After Ariel Sharon announced his intention to withdraw from Gaza but months before Israel actually did so in 2005, I gave speech in Gaza City to the Palestinian Council on Foreign Relations.
Between 200-300 Palestinians were in attendance and I emphasized that Palestinians had a real moment of opportunity: take advantage of the Israeli withdrawal to promote economic development and good governance in Gaza; do so, and the international community (and the Israeli public) will say if it works in Gaza why not also the West Bank.
Alternatively, if Gaza is turned into a platform for attacks against Israel, or a hotbed of terror, who is going to argue for applying that failed model anywhere else.
In making this case, I did not expect to immediately transform the minds of the audience, but I wanted to introduce the stakes and the possibilities for Palestinians.
My audience did not want to engage on my theme, they preferred in almost every question and comment to say America could not be an honest broker.
Having been Bill Clinton’s peace envoy, I pointed out that I was not a part of the George W. Bush Administration and it had chosen not to be a broker at all; it wasn’t an honest or dishonest broker, it simply chose not to be engaged the way the Clinton Administration had been.
So I asked the audience, with the U.S. having not played the role of a broker for the last four years, are Palestinians better off? In an audience that was not shy, suddenly, no one raised their hand.
Small wonder, the Second Intifada might not be raging as it had earlier but it had not ended and nearly 4,000 Palestinians (and over 1,000 Israelis) had died. I went on and said, while the U.S. chose not to be a broker, the Bush Administration made no effort to prevent anyone else from playing this role.
No one, however, came forward — not the Europeans, not the Russians, and not others. They all understood that a broker needs to have the means to affect or influence both sides in a conflict and the fact that no one else stepped forward to fill the void spoke volumes.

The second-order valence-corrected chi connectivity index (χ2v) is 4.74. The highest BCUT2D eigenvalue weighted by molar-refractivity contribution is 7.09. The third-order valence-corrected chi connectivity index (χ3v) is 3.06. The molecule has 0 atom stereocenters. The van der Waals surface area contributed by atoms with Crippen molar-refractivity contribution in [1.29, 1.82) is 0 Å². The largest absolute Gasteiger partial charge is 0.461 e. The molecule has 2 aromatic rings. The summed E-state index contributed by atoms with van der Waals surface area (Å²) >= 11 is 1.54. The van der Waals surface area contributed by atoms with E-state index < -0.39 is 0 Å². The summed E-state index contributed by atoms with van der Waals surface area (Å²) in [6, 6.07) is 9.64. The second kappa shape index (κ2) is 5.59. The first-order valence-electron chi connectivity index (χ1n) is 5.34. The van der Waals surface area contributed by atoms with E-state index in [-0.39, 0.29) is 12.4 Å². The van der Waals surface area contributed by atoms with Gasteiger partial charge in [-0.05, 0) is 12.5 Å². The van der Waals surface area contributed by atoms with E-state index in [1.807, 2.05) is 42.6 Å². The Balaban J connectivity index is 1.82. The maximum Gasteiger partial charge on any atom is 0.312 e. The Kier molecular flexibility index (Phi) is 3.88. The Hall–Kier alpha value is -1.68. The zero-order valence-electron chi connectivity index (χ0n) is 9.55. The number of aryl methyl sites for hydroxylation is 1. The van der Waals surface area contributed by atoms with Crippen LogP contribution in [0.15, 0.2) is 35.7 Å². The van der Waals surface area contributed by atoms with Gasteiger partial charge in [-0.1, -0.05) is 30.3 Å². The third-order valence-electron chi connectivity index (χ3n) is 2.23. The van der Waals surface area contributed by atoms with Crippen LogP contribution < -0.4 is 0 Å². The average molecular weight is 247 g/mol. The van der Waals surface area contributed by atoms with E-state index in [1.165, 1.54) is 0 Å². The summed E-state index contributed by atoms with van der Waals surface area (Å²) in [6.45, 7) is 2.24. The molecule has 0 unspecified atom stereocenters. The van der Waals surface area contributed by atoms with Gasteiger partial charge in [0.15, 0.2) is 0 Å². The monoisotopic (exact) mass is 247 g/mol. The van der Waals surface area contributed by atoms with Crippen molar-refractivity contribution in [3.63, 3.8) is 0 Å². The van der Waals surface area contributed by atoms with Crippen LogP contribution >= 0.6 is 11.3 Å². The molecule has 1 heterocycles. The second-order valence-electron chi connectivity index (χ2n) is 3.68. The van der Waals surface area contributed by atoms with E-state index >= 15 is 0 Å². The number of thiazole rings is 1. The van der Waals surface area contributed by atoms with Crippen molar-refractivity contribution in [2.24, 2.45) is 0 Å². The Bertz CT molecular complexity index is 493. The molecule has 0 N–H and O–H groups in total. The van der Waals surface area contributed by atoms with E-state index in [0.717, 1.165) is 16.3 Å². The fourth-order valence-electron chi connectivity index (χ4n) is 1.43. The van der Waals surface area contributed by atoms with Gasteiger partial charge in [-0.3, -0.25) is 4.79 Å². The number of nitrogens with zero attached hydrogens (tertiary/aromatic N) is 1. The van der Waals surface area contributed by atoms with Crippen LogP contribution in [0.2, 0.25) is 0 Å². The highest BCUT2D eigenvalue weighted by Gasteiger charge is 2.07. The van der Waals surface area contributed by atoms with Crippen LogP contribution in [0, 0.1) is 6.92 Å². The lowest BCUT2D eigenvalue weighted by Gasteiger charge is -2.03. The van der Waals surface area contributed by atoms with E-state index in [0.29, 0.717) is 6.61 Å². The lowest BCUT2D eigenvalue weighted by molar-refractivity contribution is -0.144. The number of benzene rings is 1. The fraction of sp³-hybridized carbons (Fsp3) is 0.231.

Only the U.S. could apply real leverage — positive and negative — on both Israelis and Palestinians, they could not.
I concluded by saying the issue is not whether one is an honest broker; it is whether they are an effective broker.
An effective broker is one that understands that no deal is possible unless you address the needs, not the wants, of both sides. To fulfill such a role, the broker must truly understand what is essential for each side.
Of course, if the parties are not up to making hard choices — or in the case of the Israeli-Palestinian conflict taking on history and mythology — resolving the conflict won’t be possible.
Today, the gaps between the Israelis and Palestinians psychologically and on the core issues are too wide to bridge. One doesn’t make peace more likely by pushing proposals that are bound to fail — that only deepens the cynicism and disbelief.
Instead, now, what is necessary is restoring belief. And, here there is both an opportunity, and an opening for the U.S. to play the brokering role.
The Arab state normalization process with Israel is a new reality in the region. It will go forward because it responds to Arab state interests and the Palestinians have already seen they cannot stop it.
While a state like Oman may simply normalize, the Saudis are likely to move only in stages. As they do so, as one senior Gulf official told me, they will want Israel to make some positive moves toward the Palestinians.
As an example, let’s say the Saudis could agree to establish a trade office in Israel, they might ask Israel to ease Palestinian housing shortages and unemployment by permitting legal construction for Palestinians in Area C of the West Bank.
Of course, if the Palestinians are going to gain something, they, too, should reciprocate. In this case, the Palestinian Authority would stop the practice of giving three times the social welfare payments to the families of those who commit acts of violence against Israelis than is given to all other Palestinians.
In this way, a U.S. brokering role now could not only build momentum behind the normalization process but also use it to break the stalemate between Israelis and Palestinians.
This is not the moment for big initiatives but it is a time for brokering practical steps on the ground that can restore a sense of possibility.
Dennis Ross was the special peace envoy to the Middle East under former U.S. president Bill Clinton and is currently a guest at the Truman Research Institute for the Advancement of Peace at the Hebrew University of Jerusalem